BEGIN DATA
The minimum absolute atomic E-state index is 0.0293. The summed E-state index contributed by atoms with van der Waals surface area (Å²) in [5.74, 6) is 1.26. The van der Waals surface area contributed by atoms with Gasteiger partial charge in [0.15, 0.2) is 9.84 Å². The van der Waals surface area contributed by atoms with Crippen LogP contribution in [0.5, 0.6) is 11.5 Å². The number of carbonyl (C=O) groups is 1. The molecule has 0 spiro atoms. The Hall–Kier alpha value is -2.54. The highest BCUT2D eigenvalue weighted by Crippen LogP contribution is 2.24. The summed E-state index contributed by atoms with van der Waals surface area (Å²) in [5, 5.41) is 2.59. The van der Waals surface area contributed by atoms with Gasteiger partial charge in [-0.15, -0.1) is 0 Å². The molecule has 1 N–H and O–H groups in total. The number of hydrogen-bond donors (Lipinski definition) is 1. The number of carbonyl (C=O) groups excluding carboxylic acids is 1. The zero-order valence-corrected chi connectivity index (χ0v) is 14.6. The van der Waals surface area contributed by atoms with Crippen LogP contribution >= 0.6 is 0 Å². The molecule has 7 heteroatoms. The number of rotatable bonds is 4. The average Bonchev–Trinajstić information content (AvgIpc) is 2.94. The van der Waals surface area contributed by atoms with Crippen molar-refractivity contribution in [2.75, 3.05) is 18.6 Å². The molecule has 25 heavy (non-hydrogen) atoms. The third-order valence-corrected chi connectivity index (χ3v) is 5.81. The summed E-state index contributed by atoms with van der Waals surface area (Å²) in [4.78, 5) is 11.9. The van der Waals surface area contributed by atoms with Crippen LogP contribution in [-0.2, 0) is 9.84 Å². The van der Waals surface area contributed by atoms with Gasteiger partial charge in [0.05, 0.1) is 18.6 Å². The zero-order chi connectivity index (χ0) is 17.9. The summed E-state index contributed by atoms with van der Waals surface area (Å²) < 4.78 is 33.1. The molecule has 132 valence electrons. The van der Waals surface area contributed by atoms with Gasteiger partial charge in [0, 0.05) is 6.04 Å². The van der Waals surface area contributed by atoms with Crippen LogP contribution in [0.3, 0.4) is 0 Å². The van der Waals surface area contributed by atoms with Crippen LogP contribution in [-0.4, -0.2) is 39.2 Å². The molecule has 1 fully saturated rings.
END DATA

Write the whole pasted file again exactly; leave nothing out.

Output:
The minimum absolute atomic E-state index is 0.0293. The summed E-state index contributed by atoms with van der Waals surface area (Å²) in [5.74, 6) is 1.26. The van der Waals surface area contributed by atoms with Gasteiger partial charge in [0.15, 0.2) is 9.84 Å². The van der Waals surface area contributed by atoms with Crippen LogP contribution in [0.5, 0.6) is 11.5 Å². The number of carbonyl (C=O) groups is 1. The molecule has 0 spiro atoms. The Hall–Kier alpha value is -2.54. The highest BCUT2D eigenvalue weighted by Crippen LogP contribution is 2.24. The summed E-state index contributed by atoms with van der Waals surface area (Å²) in [5, 5.41) is 2.59. The van der Waals surface area contributed by atoms with Gasteiger partial charge in [-0.15, -0.1) is 0 Å². The molecule has 1 N–H and O–H groups in total. The number of hydrogen-bond donors (Lipinski definition) is 1. The number of carbonyl (C=O) groups excluding carboxylic acids is 1. The zero-order valence-corrected chi connectivity index (χ0v) is 14.6. The van der Waals surface area contributed by atoms with Crippen LogP contribution >= 0.6 is 0 Å². The molecule has 7 heteroatoms. The number of rotatable bonds is 4. The average Bonchev–Trinajstić information content (AvgIpc) is 2.94. The van der Waals surface area contributed by atoms with Crippen molar-refractivity contribution in [2.75, 3.05) is 18.6 Å². The molecule has 25 heavy (non-hydrogen) atoms. The third-order valence-corrected chi connectivity index (χ3v) is 5.81. The summed E-state index contributed by atoms with van der Waals surface area (Å²) in [4.78, 5) is 11.9. The van der Waals surface area contributed by atoms with Crippen LogP contribution in [-0.2, 0) is 9.84 Å². The van der Waals surface area contributed by atoms with Gasteiger partial charge in [0.05, 0.1) is 18.6 Å². The zero-order chi connectivity index (χ0) is 17.9. The summed E-state index contributed by atoms with van der Waals surface area (Å²) < 4.78 is 33.1. The molecule has 132 valence electrons. The van der Waals surface area contributed by atoms with Gasteiger partial charge in [0, 0.05) is 6.04 Å². The van der Waals surface area contributed by atoms with Crippen LogP contribution in [0.3, 0.4) is 0 Å². The van der Waals surface area contributed by atoms with Crippen LogP contribution in [-0.4, -0.2) is 39.2 Å². The molecule has 1 fully saturated rings.